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What did our ancestors eat? Researchers investigate the diets of the past

What did our ancestors eat? Researchers investigate the diets of the past

We now know more about the diet of our ancestors living in the area now known as Poland as far back as the Neolithic, Bronze Age, and Early Iron Age. An analysis of carbon and nitrogen isotopes found in bones and remains of cultivated plants. Such research projects are carried out by various research centres around the world, including the Jagiellonian University. In the article below, Dr hab. Marek Nowak, Prof. UJ from the JU Institute of Archaeology shares some of his team’s findings.

To fully understand life in the prehistoric times, we must first look at what our ancestors ate. Not only do we need to know how they acquired, stored and processed their food, but also how much food they consumed and when. For years, these issues have enjoyed popularity in disciplines such as archaeology, anthropology, archaeobotany and zooarchaeology. Since we’re unable to gain any insight from written sources (there are none, of course), we need to employ various methods of analysing the physical and chemical properties of the archaeological remains of both the consumers and the foods they consumed.

In particular, interesting information about ancient diets can be found though an analysis of the stable isotopes of some elements, which can often be found in the bones of humans and animals as well as plant matter. Currently, the most important analyses are based on two carbon isotopes (12C and 13C) and two nitrogen isotopes (14N and 15N). A research project based on such analyses, which aims to develop a model of food acquisition and consumption profile amongst peoples inhabiting the now-Polish territory in the times of Neolithic (5400–2300 BCE) and Bronze and Early Iron Age (2300–400 BCE), is currently being realised jointly by the Polish Academy of Sciences Institute of Botany (Dr hab. Aldona Mueller-Bieniek, Prof. PAN), Cardinal Stefan Wyszyński University Institute of Biological Sciences (Prof. Krzysztof Szostek), JU Institute of Zoology and Biomedical Research (Barbara Mnich), JU Institute of Archaeology (Dr hab. Marek Nowak, Prof. UJ), and Polish Academy of Sciences Institute of Archaeology and Ethnology (Dr hab. Maria Lityńska-Zając) in collaboration with researcher from the University of Oxford (Prof. Amy Bogaard, Dr Amy Styring) and Princeton University (Prof. Peter Bogucki).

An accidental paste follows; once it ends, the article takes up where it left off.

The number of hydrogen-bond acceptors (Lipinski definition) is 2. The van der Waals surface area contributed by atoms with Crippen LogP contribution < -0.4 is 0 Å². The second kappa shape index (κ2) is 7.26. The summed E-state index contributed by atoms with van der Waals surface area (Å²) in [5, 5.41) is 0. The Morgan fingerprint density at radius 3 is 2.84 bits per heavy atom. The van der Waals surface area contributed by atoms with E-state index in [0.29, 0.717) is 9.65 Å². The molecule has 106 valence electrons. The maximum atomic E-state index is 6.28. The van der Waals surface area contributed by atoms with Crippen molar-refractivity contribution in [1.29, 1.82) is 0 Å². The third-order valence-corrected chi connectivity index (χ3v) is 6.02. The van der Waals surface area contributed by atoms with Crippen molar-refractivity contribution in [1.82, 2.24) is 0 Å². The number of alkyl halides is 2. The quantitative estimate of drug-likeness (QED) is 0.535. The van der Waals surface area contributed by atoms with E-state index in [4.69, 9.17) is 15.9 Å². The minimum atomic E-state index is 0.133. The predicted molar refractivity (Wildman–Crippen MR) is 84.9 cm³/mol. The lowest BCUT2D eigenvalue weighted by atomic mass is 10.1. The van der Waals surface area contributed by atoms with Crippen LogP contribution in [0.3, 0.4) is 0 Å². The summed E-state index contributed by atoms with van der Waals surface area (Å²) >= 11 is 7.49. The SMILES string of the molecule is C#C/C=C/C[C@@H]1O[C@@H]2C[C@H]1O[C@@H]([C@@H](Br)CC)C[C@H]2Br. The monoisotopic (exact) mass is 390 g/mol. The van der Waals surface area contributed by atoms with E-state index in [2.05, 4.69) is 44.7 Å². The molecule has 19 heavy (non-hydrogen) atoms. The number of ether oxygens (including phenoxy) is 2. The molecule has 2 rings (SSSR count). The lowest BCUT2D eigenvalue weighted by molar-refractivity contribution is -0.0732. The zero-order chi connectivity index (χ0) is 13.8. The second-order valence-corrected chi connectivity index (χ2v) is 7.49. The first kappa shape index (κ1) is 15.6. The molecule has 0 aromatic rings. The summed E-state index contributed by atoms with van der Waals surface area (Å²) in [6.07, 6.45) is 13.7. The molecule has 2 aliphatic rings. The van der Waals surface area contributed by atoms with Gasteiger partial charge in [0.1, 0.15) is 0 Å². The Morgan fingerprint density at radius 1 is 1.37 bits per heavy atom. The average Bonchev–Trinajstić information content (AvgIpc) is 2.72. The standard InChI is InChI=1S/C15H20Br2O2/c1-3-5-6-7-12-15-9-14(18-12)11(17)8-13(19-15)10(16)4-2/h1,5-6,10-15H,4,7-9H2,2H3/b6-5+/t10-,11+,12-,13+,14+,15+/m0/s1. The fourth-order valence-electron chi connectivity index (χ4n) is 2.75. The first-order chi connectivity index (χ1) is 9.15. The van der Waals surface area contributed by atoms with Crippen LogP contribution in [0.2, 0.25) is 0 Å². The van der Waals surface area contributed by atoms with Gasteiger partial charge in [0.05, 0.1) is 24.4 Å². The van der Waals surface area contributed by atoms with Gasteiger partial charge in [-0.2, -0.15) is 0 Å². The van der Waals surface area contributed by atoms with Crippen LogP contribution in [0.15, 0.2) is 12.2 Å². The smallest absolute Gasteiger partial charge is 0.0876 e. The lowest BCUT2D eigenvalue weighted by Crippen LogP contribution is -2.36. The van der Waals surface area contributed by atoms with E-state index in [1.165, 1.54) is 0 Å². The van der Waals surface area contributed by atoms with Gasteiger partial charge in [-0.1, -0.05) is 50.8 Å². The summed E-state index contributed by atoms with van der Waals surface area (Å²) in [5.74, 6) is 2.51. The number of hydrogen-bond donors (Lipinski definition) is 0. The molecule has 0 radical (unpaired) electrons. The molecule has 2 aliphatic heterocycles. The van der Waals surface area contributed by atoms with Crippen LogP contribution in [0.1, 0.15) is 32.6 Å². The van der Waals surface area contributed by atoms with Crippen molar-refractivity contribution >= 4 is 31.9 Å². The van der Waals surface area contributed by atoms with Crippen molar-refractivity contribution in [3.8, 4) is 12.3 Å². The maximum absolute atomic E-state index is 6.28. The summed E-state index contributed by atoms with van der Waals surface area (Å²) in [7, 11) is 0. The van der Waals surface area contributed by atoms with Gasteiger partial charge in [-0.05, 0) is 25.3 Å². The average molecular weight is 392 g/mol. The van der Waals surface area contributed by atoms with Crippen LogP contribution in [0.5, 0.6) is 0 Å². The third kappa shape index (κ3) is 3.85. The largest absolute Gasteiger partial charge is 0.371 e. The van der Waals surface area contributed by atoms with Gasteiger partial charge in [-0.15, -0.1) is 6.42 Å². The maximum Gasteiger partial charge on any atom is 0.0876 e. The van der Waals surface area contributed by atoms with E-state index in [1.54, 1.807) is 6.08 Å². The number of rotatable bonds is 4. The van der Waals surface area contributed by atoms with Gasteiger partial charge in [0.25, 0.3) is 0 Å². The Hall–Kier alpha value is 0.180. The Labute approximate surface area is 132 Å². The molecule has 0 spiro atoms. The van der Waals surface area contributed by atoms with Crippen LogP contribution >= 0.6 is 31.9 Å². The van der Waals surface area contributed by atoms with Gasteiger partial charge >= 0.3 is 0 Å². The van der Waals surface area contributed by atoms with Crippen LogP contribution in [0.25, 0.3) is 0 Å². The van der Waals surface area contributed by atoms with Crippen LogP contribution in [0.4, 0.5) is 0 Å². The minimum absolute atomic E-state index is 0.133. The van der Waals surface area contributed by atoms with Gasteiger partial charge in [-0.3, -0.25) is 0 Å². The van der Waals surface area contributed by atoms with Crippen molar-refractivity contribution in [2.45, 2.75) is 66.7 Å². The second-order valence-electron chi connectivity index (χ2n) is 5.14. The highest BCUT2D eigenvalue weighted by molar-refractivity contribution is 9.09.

Analyses of stable carbon and nitrogen isotopes in human and animal bones as well as remains of plant matter (mostly wheat, barley and common millet) dated at the aforementioned periods suggest that grain crops were a major part of our ancestors’ diet, with a minimal addition of meat. Previous research projects greatly overestimated the importance of meat in those diets, falsely correlating high concentrations of 15N with increased consumption of meat. In fact, such concentrations might be caused by ingesting plants grown on fertilised soil. These findings are backed up by odontological analyses that revealed significant wear in deciduous teeth, caused by eating large amounts of crudely crushed plant seeds.

The lack of major statistical difference of isotope concentrations between the sexes and different age groups suggests eating in these communities habits were fairly egalitarian.

As mentioned before, research has shown that nearly all crop fields were naturally fertilised, with clear regional differences in the Early Neolithic. It seems fertilising was more intensive in the south of Poland, but regardless of the intensity, such a discovery is a major issue in archaeology, since for many years there has been a debate on when humans first started to fertilise their crops. In light of this research project, it’s possible to say that the practice can be traced back to the second half of the fourth millennium BC, not only in Poland, but all over Europe. Another noteworthy fact is that farmlands, at least in the south of Poland in the mid-Neolithic period, were greatly expanded to areas with more limited access to water and less foliage. This observation complies with previous archaeological hypotheses which dated the major expansion of agriculture at this very period.

Photograph: Quern-stone from the Bronze Age found in Trzcinica, Carpathian Troy Open-Air Museum
Original text: www.nauka.uj.edu.pl

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